Campaigners urge Arsenal to pay living wage with custom carols
PUBLISHED: 10:35 12 December 2013 | UPDATED: 10:35 12 December 2013
Living wage campaigners sang carols outside The Emirates Stadium on Tuesday in an attempt to get Arsenal to join the scheme.
About 40 members of North London Citizens gathered outside the ground after the club cancelled a meeting regarding the living wage.
The aim was to pile further pressure on the Premier League leaders, who came under attack from Islington Council in November.
London Citizens allege Arsenal does not pay a living wage to some of its staff, including cleaning staff, despite top players taking home seven-figure salaries.
But the club continues to uphold that all staff take home more than the London living wage, when everything is taken into account, which stands at £8.80.
Representatives of the club went to meet those involved in the rally in an attempt to explain the club’s policy.
Jo Bownas, group leader, said: “We know Arsenal think the London Living Wage is complex and political, but we want Arsenal to understand that it is right and necessary and, equally importantly, would make good sense for them.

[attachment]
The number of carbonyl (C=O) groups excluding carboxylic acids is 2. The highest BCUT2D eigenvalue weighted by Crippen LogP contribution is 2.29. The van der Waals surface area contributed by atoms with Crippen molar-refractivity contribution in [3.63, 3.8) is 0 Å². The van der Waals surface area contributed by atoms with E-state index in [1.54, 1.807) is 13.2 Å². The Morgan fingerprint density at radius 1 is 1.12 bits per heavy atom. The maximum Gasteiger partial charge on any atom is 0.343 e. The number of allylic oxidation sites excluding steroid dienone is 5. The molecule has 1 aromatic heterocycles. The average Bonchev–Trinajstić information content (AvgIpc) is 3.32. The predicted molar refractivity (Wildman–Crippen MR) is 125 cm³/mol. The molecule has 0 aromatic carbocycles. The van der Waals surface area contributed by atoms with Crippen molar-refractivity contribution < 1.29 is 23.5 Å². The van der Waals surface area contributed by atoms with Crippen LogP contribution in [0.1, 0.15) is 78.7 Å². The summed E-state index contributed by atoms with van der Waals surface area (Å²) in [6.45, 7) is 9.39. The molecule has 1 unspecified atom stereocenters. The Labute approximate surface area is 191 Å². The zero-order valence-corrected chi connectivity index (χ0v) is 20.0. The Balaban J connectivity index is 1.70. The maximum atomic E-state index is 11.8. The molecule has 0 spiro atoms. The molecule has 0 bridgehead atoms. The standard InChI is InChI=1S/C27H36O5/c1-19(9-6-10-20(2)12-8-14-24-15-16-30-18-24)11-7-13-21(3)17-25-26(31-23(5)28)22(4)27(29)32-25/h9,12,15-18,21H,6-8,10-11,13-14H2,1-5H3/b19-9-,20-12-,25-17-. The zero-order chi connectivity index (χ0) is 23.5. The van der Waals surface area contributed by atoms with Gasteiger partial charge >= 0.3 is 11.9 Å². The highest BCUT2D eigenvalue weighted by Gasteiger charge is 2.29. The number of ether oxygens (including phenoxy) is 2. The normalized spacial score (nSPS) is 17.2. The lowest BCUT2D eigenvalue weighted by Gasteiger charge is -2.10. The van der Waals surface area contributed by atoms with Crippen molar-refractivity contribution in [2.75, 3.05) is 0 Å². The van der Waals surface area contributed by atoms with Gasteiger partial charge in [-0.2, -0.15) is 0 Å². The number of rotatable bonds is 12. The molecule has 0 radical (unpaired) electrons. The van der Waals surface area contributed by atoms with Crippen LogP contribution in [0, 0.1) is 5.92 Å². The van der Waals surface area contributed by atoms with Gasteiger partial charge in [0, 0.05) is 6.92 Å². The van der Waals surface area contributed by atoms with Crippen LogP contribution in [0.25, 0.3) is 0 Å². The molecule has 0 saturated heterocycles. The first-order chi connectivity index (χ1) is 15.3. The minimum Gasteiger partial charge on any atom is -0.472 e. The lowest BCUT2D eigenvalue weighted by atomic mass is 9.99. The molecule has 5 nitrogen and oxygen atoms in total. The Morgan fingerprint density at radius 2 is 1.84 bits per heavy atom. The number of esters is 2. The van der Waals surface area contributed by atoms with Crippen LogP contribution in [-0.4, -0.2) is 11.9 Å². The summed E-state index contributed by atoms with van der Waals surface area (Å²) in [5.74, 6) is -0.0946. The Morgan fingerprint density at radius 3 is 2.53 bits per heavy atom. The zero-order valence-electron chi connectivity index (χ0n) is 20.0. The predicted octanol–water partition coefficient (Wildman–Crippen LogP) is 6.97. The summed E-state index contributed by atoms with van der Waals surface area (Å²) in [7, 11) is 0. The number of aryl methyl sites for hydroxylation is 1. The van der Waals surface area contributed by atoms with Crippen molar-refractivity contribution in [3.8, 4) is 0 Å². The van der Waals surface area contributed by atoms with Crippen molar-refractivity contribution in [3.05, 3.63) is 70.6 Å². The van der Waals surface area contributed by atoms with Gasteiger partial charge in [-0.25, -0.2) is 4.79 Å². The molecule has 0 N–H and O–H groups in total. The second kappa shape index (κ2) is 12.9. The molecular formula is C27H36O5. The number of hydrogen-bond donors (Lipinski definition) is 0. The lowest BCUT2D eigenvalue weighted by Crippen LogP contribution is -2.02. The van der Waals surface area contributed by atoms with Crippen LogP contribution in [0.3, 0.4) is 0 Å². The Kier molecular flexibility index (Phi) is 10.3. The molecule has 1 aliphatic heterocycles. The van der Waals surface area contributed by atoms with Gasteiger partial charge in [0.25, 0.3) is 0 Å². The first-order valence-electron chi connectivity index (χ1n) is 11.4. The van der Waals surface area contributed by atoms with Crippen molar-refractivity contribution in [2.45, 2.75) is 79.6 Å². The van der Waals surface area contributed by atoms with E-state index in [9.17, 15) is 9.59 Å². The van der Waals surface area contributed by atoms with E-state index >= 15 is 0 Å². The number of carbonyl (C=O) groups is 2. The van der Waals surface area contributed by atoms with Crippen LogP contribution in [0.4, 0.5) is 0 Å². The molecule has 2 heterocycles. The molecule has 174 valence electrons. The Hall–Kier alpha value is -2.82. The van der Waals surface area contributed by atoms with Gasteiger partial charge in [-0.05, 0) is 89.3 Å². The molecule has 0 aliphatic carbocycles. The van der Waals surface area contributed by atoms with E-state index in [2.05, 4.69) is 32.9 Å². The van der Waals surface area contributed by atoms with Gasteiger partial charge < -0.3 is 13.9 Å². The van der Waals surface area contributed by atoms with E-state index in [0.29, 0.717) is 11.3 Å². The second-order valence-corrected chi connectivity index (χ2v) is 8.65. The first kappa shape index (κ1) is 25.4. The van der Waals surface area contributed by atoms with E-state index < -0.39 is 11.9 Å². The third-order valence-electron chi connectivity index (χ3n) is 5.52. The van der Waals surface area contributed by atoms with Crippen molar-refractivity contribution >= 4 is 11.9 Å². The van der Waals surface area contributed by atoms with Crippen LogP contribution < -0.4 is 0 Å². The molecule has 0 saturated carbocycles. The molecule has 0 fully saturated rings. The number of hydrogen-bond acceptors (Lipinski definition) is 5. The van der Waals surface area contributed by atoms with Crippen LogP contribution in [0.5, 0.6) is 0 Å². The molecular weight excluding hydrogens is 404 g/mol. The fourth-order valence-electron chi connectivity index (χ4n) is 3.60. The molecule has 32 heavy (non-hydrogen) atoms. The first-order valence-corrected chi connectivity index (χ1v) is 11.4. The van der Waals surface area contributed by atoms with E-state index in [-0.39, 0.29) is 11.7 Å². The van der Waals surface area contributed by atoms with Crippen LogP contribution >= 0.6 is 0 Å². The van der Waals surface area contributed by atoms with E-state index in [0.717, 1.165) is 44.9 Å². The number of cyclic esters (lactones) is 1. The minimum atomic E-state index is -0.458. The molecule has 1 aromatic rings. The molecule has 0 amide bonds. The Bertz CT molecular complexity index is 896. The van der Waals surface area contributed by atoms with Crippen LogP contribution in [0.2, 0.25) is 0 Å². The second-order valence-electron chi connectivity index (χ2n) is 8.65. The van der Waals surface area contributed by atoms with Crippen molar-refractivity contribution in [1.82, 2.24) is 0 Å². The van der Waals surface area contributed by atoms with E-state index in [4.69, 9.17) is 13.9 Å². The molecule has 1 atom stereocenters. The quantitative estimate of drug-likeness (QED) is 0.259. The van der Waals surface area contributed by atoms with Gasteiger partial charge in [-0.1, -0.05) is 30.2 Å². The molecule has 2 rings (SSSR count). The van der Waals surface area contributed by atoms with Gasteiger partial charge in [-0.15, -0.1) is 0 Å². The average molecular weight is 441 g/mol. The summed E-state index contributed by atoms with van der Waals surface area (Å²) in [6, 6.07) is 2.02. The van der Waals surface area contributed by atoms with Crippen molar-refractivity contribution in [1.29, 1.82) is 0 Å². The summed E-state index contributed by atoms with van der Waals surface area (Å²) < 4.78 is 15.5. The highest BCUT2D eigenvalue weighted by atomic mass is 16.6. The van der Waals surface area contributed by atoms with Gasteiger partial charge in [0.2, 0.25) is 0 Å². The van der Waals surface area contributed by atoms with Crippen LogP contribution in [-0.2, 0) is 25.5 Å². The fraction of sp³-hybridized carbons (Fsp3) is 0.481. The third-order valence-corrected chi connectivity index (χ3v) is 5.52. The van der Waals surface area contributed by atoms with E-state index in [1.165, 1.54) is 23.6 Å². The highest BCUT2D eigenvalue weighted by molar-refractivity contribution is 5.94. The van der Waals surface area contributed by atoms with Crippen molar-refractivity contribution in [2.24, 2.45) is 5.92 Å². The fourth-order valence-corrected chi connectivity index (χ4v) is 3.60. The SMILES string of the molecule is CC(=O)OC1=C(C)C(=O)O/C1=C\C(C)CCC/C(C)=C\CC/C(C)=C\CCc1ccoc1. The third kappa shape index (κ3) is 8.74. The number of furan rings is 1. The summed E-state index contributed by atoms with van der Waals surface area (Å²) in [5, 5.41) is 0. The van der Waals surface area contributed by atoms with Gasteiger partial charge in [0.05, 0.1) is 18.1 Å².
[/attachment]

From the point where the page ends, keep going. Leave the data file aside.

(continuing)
“The complexities can be easily worked through and it is nonsense to fear the simple principle as political. We are hopeful to meet Arsenal soon to make the case to them.”
This week research by the Rowntree Foundation found that more than half the people in poverty in Britain were earning a wage, but often low paid and part-time.
There are currently 500 living wage employers in London with a combined workforce of more than a quarter of a million people.
Islington currently tops London’s living wage league with schools, charities, city firms and small businesses among the 36 employers paying at least the living wage.
A spokesperson for Arsenal said: “A senior member of staff met representatives from the North London Citizens on Tuesday afternoon.
“The club would like to confirm that its employee remuneration packages exceed the London Living Wage requirements, with the majority of casual workers remunerated above the London Living Wage level.”
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